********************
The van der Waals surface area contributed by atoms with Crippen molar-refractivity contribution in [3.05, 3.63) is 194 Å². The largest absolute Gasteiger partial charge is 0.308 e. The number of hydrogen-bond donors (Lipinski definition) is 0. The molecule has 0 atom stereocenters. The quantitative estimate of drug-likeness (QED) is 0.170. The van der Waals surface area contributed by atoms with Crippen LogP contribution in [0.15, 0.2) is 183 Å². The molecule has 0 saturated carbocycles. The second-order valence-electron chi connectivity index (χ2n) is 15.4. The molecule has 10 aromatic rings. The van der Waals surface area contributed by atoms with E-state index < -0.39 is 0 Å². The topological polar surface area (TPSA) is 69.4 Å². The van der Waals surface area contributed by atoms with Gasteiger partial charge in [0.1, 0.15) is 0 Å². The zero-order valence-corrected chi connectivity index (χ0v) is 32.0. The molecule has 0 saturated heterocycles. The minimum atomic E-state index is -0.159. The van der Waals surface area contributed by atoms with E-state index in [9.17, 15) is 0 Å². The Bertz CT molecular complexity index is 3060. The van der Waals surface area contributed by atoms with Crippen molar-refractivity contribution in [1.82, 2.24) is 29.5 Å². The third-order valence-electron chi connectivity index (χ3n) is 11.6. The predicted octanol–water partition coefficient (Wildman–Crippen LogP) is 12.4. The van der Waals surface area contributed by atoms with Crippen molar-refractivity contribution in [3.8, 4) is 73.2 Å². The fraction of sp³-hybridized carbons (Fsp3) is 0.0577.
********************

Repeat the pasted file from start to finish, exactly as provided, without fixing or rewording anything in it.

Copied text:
The van der Waals surface area contributed by atoms with Crippen molar-refractivity contribution in [3.05, 3.63) is 194 Å². The largest absolute Gasteiger partial charge is 0.308 e. The number of hydrogen-bond donors (Lipinski definition) is 0. The molecule has 0 atom stereocenters. The quantitative estimate of drug-likeness (QED) is 0.170. The van der Waals surface area contributed by atoms with Crippen LogP contribution in [0.15, 0.2) is 183 Å². The molecule has 0 saturated carbocycles. The second-order valence-electron chi connectivity index (χ2n) is 15.4. The molecule has 10 aromatic rings. The van der Waals surface area contributed by atoms with E-state index < -0.39 is 0 Å². The topological polar surface area (TPSA) is 69.4 Å². The van der Waals surface area contributed by atoms with Gasteiger partial charge in [0.1, 0.15) is 0 Å². The zero-order valence-corrected chi connectivity index (χ0v) is 32.0. The molecule has 0 saturated heterocycles. The minimum atomic E-state index is -0.159. The van der Waals surface area contributed by atoms with E-state index in [9.17, 15) is 0 Å². The Bertz CT molecular complexity index is 3060. The van der Waals surface area contributed by atoms with Crippen molar-refractivity contribution in [1.82, 2.24) is 29.5 Å². The third-order valence-electron chi connectivity index (χ3n) is 11.6. The predicted octanol–water partition coefficient (Wildman–Crippen LogP) is 12.4. The van der Waals surface area contributed by atoms with Crippen molar-refractivity contribution in [3.8, 4) is 73.2 Å². The fraction of sp³-hybridized carbons (Fsp3) is 0.0577.